The program took on a more somber and menacing tone in the second half of the program. Faculty member Sandra Parks examined themes of mass violence, torture, and imprisonment in a work dedicated to the victims of the Nanking Massacre. The piece involved an impressive variety of movement: For the women, this included ballet slippers and dancing en pointe, even one segment of dancing with one foot on point, the other not. (Surely faculty members must have sat around at a meeting and said, “Now how can we make this really hard?”)

Department head Ivan Pulinkala's final piece “Cocoon” was a sci-fi tinged, surreal, theatrical work in which Atlanta Ballet dancer John Welker emerged from a creepy wire cocoon designed by KSU professor Ming Chen. Insect imagery and themes of consumption, birth, transformation survival, predation were made even scarier, almost apocalyptic, by the dramatic and unexpected entrance of a queen. Yikes.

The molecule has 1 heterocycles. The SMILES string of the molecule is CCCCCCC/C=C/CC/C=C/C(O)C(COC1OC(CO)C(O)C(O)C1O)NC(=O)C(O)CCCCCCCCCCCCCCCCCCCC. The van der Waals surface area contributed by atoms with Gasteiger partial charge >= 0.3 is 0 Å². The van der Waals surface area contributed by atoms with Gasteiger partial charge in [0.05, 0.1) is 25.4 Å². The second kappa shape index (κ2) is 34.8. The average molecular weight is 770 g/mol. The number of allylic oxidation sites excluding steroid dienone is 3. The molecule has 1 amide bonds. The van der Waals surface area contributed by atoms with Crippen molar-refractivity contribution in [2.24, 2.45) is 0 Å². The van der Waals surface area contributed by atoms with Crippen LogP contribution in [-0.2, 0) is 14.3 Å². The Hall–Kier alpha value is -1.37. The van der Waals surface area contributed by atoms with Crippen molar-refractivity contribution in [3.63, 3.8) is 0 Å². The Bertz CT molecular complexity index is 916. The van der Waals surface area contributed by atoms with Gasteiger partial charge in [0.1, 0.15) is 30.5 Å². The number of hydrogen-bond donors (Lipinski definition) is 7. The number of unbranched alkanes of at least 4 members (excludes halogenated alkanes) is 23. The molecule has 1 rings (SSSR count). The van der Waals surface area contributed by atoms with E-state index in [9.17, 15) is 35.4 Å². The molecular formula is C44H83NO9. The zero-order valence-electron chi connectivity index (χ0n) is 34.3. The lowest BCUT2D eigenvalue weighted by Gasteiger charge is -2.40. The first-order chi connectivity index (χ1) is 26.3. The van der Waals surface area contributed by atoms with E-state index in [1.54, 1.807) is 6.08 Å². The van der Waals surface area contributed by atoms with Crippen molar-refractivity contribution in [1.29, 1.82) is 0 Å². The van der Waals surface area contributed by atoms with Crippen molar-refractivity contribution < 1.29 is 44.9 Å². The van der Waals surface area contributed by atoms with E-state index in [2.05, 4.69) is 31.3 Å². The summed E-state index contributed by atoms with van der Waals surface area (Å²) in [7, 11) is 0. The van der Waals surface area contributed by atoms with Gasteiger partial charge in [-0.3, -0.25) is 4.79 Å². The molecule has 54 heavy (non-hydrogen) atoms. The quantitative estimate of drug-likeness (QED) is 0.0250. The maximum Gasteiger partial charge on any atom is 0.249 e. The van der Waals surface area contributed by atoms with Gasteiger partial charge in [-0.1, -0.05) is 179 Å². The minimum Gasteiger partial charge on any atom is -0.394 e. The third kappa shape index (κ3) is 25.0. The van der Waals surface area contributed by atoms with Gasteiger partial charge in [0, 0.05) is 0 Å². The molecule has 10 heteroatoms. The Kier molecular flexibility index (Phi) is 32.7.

It was a very strong program, and I only have one tangential complaint. The Kennesaw campus needs better signage and clear parking so that first-time visitors feel welcome. I arrived way early, and it was a good thing: I spent at least 30 minutes dizzying myself and spoiling my mood in the campus' confusing jumble of roads and roundabouts. Signs are small and infrequent and hard to read at night. And I know this is no one's fault (but it's never stopped me from complaining before): a lightbulb burned out as I was walking up an already pretty dark path to an already obscure theater building. I wasn't sure I was at the right place until I was actually in it. I was glad to hear that Kennessaw will be building a new dance facility in 2011. The Stillwell Theater in which the performance took place was nice, but didn't match the quality of the program. A more welcoming theater with clear signs, accessible parking, and better lighting will be the final piece to put in place for a great department.

All complaining aside, we're lucky to have a neat new dance department in the area that's obviously going to be churning out some great dancers and smart artists for our benefit. Go take a peek at what's happening so you'll have a sense of what's to come.

The Kennesaw State University Department of Theatre, Performance Studies & Dance will present D-Man in the Waters November 18-20 at 8 p.m. in the Howard Logan Stillwell Theater. For more information, visit KSU's website.